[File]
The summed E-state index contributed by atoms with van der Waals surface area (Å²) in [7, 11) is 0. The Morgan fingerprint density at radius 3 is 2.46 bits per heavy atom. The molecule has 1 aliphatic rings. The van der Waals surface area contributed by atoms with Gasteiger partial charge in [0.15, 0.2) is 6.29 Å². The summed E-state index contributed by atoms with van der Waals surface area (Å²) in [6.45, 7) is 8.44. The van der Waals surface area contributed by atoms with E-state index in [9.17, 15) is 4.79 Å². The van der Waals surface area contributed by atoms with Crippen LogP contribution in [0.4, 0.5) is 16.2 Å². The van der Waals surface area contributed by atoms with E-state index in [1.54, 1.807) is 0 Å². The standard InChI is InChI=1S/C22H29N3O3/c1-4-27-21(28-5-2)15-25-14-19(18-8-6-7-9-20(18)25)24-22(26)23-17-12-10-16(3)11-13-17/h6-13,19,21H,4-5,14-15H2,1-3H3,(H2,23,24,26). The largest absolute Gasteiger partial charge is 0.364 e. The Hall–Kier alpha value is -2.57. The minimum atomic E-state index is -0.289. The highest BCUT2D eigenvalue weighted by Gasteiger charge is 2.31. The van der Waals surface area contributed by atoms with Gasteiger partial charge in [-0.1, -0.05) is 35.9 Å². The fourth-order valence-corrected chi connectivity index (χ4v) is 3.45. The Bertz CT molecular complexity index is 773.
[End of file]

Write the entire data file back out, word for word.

The summed E-state index contributed by atoms with van der Waals surface area (Å²) in [7, 11) is 0. The Morgan fingerprint density at radius 3 is 2.46 bits per heavy atom. The molecule has 1 aliphatic rings. The van der Waals surface area contributed by atoms with Gasteiger partial charge in [0.15, 0.2) is 6.29 Å². The summed E-state index contributed by atoms with van der Waals surface area (Å²) in [6.45, 7) is 8.44. The van der Waals surface area contributed by atoms with E-state index in [9.17, 15) is 4.79 Å². The van der Waals surface area contributed by atoms with Crippen LogP contribution in [0.4, 0.5) is 16.2 Å². The van der Waals surface area contributed by atoms with E-state index in [1.54, 1.807) is 0 Å². The standard InChI is InChI=1S/C22H29N3O3/c1-4-27-21(28-5-2)15-25-14-19(18-8-6-7-9-20(18)25)24-22(26)23-17-12-10-16(3)11-13-17/h6-13,19,21H,4-5,14-15H2,1-3H3,(H2,23,24,26). The largest absolute Gasteiger partial charge is 0.364 e. The Hall–Kier alpha value is -2.57. The minimum atomic E-state index is -0.289. The highest BCUT2D eigenvalue weighted by Gasteiger charge is 2.31. The van der Waals surface area contributed by atoms with Gasteiger partial charge in [-0.1, -0.05) is 35.9 Å². The fourth-order valence-corrected chi connectivity index (χ4v) is 3.45. The Bertz CT molecular complexity index is 773.